Pele is forced to walk with a zimmer frame and needs a wheelchair to get around in a new documentary
Forced to walk with a zimmer, Pele needs a wheelchair to get around in the new Netflix documentary, as the elder Brazilian legend talks about the fear that drove them to success at the 1970 World Cup.
- Brazilian icon Pele is widely regarded as the greatest footballer of all time
- He raised the World Cup with Brazil twice, once in 1958 and 12 years later
- The former Santos striker, now 80, has opened his career in a documentary
Brazilian legend Pele cuts a weak figure in the new Netflix documentary about his extraordinary career.
The film was released on Tuesday Pele, coded by David Tryhorn and Ben Nicholas, includes a series of interviews with the former attacker and his loved ones.
While the film goes into details never before discussed in front of the camera by the 80-year-old, his physical condition is perhaps the most telling story of all.
Footballer Pele appears weak when he appears in a new Netflix documentary about his career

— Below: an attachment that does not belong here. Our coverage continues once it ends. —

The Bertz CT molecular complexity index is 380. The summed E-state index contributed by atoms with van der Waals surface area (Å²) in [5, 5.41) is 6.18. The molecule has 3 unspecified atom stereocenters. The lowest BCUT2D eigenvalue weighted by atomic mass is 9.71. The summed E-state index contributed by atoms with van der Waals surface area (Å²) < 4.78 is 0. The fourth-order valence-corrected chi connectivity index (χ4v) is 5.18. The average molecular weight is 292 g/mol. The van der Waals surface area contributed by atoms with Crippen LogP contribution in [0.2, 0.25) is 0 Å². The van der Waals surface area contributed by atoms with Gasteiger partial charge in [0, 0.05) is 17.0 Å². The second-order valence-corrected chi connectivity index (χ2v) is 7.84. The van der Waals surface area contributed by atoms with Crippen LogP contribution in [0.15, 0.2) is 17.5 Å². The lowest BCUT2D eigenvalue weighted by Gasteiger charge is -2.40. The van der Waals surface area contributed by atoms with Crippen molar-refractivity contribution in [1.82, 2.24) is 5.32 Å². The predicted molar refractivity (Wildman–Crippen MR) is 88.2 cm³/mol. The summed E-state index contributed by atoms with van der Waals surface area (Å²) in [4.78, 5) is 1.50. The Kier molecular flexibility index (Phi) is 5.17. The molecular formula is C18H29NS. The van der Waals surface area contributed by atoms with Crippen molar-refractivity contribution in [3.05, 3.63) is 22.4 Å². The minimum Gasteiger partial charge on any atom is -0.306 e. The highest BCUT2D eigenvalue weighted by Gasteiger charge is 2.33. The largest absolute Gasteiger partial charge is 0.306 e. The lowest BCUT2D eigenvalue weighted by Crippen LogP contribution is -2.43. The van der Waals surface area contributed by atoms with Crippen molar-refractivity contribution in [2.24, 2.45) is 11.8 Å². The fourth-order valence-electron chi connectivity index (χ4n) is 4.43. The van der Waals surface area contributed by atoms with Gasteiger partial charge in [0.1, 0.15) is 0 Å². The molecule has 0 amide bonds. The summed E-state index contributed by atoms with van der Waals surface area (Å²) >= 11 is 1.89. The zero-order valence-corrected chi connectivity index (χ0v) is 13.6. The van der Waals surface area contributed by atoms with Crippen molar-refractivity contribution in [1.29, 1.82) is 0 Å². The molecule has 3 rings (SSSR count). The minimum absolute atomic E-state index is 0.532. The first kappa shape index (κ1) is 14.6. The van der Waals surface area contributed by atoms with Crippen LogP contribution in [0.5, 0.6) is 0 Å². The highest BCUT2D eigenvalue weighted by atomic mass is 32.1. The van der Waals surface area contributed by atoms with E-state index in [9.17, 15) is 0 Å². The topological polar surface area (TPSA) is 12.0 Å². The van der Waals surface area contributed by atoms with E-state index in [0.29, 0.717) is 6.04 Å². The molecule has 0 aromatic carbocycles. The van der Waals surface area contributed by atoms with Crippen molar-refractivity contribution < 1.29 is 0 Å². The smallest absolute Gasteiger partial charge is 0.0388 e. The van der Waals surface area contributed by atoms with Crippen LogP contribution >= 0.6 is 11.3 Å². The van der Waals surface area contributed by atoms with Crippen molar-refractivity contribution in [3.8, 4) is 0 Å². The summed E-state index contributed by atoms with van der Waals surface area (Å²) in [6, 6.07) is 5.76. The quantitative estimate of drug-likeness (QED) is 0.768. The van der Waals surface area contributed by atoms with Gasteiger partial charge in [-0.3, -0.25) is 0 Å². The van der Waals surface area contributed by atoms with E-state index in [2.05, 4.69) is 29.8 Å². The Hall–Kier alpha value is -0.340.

The 80-year-old makes his way in front of the camera using a zimmer frame
Pele and Bobby Moore swap shirts after their group stage at the 1970 World Cup
When Pele first enters the screen, he can only make his way to the chair in the middle of a room with the help of a zimmer frame.
Once he gets to the chair, he tosses the frame aside before starting the interview.
His mobility problems are later accentuated when he goes to a barbecue in a wheelchair.
Pele has had hip surgery before, but as his son Edinho has since admitted, his recovery has not gone according to plan.
‘He is quite vulnerable. He’s had hip replacement and didn’t have adequate or ideal rehabilitation, ‘Edinho Brazilian TV channel Globo told last year.
So he has this problem with mobility and that’s kind of caused a depression. Imagine he’s the king, he was always such an imposing figure, and today he can’t walk properly.
He’s embarrassed, he doesn’t want to go out, be seen, or do practically anything that involves leaving the house. He’s withdrawn. ‘
Pele came out to deny those claims, and the new documentary certainly seems to go against those claims.
Pele is hoisted on the shoulders of supporters after Brazil won the 1970 World Cup in Mexico
Speaking of the process of getting him on camera, co-director Nicholas said it took eight months to negotiate with his representatives before they finally had time to talk to him.
Every time he has left home for the past 65 years, [he] pushed a microphone in his face, ”he said GQ
So he made these canned answers to get himself through interviews. It was about processing that and then saying to him, “We want to do something deeper.” ‘
Pele was seen attending a barbecue in the documentary, arriving in a wheelchair